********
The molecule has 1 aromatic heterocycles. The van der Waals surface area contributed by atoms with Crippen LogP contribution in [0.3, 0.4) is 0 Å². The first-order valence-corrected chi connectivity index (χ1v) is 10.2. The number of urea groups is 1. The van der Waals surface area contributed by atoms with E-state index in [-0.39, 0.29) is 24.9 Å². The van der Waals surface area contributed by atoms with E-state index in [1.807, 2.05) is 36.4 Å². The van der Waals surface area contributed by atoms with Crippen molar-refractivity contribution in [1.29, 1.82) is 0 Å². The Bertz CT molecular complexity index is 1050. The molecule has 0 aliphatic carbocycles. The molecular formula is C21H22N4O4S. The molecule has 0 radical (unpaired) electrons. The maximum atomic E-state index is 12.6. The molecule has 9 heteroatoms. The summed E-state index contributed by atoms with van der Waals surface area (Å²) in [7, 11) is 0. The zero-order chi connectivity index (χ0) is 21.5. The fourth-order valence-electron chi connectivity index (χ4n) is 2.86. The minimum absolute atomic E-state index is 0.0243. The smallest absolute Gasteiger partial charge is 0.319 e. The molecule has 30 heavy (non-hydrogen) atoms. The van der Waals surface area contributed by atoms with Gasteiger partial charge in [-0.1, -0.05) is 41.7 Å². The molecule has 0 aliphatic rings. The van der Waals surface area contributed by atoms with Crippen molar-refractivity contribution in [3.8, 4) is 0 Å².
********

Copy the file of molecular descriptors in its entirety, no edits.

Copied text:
The molecule has 1 aromatic heterocycles. The van der Waals surface area contributed by atoms with Crippen LogP contribution in [0.3, 0.4) is 0 Å². The first-order valence-corrected chi connectivity index (χ1v) is 10.2. The number of urea groups is 1. The van der Waals surface area contributed by atoms with E-state index in [-0.39, 0.29) is 24.9 Å². The van der Waals surface area contributed by atoms with E-state index in [1.807, 2.05) is 36.4 Å². The van der Waals surface area contributed by atoms with Crippen molar-refractivity contribution in [1.29, 1.82) is 0 Å². The Bertz CT molecular complexity index is 1050. The molecule has 0 aliphatic carbocycles. The molecular formula is C21H22N4O4S. The molecule has 0 radical (unpaired) electrons. The maximum atomic E-state index is 12.6. The molecule has 9 heteroatoms. The summed E-state index contributed by atoms with van der Waals surface area (Å²) in [7, 11) is 0. The zero-order chi connectivity index (χ0) is 21.5. The fourth-order valence-electron chi connectivity index (χ4n) is 2.86. The minimum absolute atomic E-state index is 0.0243. The smallest absolute Gasteiger partial charge is 0.319 e. The molecule has 30 heavy (non-hydrogen) atoms. The van der Waals surface area contributed by atoms with Gasteiger partial charge in [-0.1, -0.05) is 41.7 Å². The molecule has 0 aliphatic rings. The van der Waals surface area contributed by atoms with Crippen molar-refractivity contribution in [3.8, 4) is 0 Å².